New science on hawksbill sea turtles in the Solomon Islands provided critical information to strengthen protection for turtles on their nesting grounds.
Nature Conservancy scientists are investigating the illegal turtle trade in the Solomon Islands.
A second round of satellite-tagged turtles provides more migration data, while the Arnavons rookery receives new protections to help prosecute poachers.
Go along for the ride with a green sea turtle as it explores a reef — and meets another turtle — in the Solomon Islands.
Join scientists and community rangers on a “turtle rodeo” to tag juvenile green turtles in the Solomon Islands.
Conservancy scientists (and one intrepid field reporter) take on a second search for the rare Allonautilus in the Solomon Islands. Success is contextual.
Successful conservation needs both men and women to thrive. So Conservancy scientist Robyn James is changing the way conservation projects in Melanesia incorporate women — from the Arnavon Islands to Papua New Guinea.
After a 40-year history punctuated by arson, conflict, and poaching, conservation efforts in the Arnavon Islands are yielding a glimmer of hope for hawksbills sea turtles. Now, Conservancy scientists are working with local communities to make these critical islands the first site in the Solomon Island’s protected area network.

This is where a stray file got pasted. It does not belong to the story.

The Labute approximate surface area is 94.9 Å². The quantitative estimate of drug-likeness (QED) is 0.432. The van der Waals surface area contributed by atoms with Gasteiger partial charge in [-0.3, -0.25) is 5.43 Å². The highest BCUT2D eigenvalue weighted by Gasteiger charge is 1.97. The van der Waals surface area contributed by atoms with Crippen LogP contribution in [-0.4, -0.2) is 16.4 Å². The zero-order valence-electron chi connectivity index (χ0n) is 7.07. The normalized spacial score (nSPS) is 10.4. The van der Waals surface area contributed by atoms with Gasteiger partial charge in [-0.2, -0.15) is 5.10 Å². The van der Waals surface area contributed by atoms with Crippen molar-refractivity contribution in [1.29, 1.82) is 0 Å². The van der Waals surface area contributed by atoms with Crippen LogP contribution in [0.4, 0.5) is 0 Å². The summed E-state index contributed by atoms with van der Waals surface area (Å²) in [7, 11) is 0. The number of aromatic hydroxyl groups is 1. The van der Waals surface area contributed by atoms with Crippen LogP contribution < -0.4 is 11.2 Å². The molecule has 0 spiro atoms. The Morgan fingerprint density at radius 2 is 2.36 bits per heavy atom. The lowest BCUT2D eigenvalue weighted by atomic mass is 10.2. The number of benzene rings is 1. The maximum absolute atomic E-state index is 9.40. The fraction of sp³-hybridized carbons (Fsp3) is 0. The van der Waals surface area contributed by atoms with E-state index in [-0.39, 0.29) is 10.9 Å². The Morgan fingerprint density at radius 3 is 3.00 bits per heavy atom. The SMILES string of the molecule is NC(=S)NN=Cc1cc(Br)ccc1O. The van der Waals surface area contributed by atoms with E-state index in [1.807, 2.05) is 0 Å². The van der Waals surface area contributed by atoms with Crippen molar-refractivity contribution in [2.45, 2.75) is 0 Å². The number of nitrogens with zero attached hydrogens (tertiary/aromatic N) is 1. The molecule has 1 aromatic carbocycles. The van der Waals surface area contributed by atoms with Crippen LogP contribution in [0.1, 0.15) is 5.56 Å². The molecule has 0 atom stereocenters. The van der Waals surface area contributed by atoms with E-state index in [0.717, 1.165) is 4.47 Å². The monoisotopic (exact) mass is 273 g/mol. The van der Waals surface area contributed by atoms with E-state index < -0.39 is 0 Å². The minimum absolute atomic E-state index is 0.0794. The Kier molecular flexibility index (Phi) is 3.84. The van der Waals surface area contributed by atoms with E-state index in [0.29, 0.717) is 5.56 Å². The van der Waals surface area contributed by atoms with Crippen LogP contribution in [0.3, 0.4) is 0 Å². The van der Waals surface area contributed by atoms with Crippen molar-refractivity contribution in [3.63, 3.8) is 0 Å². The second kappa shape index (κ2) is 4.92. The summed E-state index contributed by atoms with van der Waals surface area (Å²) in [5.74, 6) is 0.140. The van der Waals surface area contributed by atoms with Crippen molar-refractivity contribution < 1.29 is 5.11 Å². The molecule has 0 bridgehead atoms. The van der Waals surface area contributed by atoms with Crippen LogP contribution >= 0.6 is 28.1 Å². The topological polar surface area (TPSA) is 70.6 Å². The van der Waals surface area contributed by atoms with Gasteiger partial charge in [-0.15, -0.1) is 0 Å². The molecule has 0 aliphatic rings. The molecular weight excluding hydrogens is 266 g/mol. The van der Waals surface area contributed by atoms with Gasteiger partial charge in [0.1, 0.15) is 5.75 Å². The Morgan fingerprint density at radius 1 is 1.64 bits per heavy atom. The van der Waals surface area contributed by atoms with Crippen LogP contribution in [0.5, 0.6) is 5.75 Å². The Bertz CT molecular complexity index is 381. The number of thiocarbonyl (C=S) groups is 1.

Join Conservancy scientists in the Arnavon Islands, where they’re tagging hawksbill sea turtles with satellite trackers to discover where and when these turtles migrate in between nesting.
Follow science writer Justine E. Hausheer along on a typical day of scientific fieldwork in the Arnavon Islands: tagging turtles, trapping for nautilus, handlining fish, and catching crocs, all in the name of science.
Grim news on two of the tagged hawksbill turtles highlights the need for the Conservancy's investigation into the illegal hawksbill trade in the Solomon Islands.